Windows 7 upgrades Vista laptops to lower battery life
Time to replace your brand new battery
Laptop owners upgrading their Windows XP and Windows Vista machines to Windows 7 are complaining that Microsoft's new OS has severely reduced their available battery life.
One user tells The Reg that after upgrading his circa 2007 HP notebook from Vista to Windows 7, the machine's battery life dropped from two hours to a half hour, and countless others are voicing similar complaints on Microsoft's TechNet forums.
The problem is caused by a new tool designed to alert users when their battery needs replacing. In some cases, according to TechNet posts, this alert appears time and again - even as a battery continues to run as it always did - falsely warning that the machine may suddenly shutdown. But in other cases, the machine does shutdown prematurely. It would seem this occurs well before the battery has run out of juice.
In a statement sent to The Reg, Microsoft has acknowledged the issue, saying it's related to the way Windows 7 reads system firmware. "We are investigating this issue in conjunction with our hardware partners," the statement reads. "The warning received in Windows 7 uses firmware information to determine if battery replacement is needed. We are working with our partners to determine the root cause and will update the [Technet] forum with information and guidance as it becomes available."
According to some users posting to Technet, the issue dates back several months, to the Windows 7 beta. But others say they didn't see a problem until the final "release to manufacturing" (RTM) build. "I was having excellent battery life until I installed the RTM of Windows 7 - all RC and beta builds that I installed I had nearly three hours of battery. Now, I have about 20 minutes and Win7 shuts down my laptop," writes one user.
"This change in behavior happened when I went from an RC to RTM. Instant behavior change. Needless to say, I - like you that have posted here - [am] not happy."
Microsoft confirms that its "consider replacing your battery" warning is new to Windows 7. But the company also says that in some cases, the new tool may be working properly. In other words, if it says your battery needs replacing, it may need replacing. But for so many laptops owners posting to TechNet, this is clearly not the case.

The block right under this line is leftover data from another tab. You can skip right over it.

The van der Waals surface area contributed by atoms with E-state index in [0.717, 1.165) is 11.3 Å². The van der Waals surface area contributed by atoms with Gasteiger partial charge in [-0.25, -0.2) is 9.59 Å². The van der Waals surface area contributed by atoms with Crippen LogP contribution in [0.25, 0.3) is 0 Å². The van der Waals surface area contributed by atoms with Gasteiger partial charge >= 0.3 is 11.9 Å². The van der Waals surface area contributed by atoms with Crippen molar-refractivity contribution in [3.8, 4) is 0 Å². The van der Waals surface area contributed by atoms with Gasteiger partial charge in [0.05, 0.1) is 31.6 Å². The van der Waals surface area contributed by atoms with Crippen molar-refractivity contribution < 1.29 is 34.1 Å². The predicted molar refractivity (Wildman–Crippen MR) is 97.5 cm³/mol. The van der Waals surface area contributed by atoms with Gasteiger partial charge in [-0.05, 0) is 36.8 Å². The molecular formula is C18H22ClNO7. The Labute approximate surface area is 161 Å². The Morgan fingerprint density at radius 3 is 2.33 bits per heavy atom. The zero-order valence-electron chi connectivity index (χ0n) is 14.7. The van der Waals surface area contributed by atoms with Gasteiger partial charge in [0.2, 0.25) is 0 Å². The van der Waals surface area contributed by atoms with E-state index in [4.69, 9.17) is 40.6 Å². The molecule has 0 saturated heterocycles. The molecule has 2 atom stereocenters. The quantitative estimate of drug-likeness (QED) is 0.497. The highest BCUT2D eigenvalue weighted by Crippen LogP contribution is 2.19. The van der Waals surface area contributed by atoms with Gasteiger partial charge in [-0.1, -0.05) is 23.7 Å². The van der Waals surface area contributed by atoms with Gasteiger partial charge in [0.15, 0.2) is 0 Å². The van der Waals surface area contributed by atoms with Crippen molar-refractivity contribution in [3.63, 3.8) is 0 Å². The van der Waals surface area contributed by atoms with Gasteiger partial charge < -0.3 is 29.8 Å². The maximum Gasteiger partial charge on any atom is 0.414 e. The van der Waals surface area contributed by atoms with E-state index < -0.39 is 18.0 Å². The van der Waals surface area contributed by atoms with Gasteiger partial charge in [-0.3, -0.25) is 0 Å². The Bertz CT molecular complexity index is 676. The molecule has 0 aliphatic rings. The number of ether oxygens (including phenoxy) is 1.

One poster says the problem has occurred on the same machine with two different sets of batteries. "At first, I was thinking the laptop is a couple years old, and sat on a shelf gathering dust, not being stored properly," he writes. "I went to replace the batteries, and realized that HP had recalled them. So i replaced them with brand new batts from the factory. And wala! same issue."
According to posts, the issue occurs across many multiple laptop makes and models, and Microsoft's statement seems to confirm this is the case. ®
"And wala! same issue"
Sackrace bleurgh. What will the French think of that?
How many of you lot can read?
As a very few of you have said, Windows is not consuming more juice, its just falsely warning that the battery is at low voltage. Depending on your power settings windows MAY turn off (or hibernate) you laptop at a certain level. The issue is that although in reality the battery is "fine" windows thinks its not. MS admits this as is clearly explained in the article.
And im glad I read this as my Acer Ferrari 4000 has done just this sine WIN7 was installed. Thanks EL reg, I wont be buying that new battery then!!!!
"But the company also says that in some cases, the new tool may be working properly."
It's good to see that Microsoft's QA department is still doing its stuff in the way that we've come to expect of them.
WTF? It's "Voila!". As in, "There it is!". 'Tard. *
*Unless it's a deliberate malapropism.
Someone doesn't know their French.
So there's a battery alerter in Windows that drains the battery? Hmmm, what does that remind me of... Oh yeah! The "feature" in Windows Mobile that turns on the screen when your battery is dying, then keeps the screen on to make sure it dies as quickly as possible.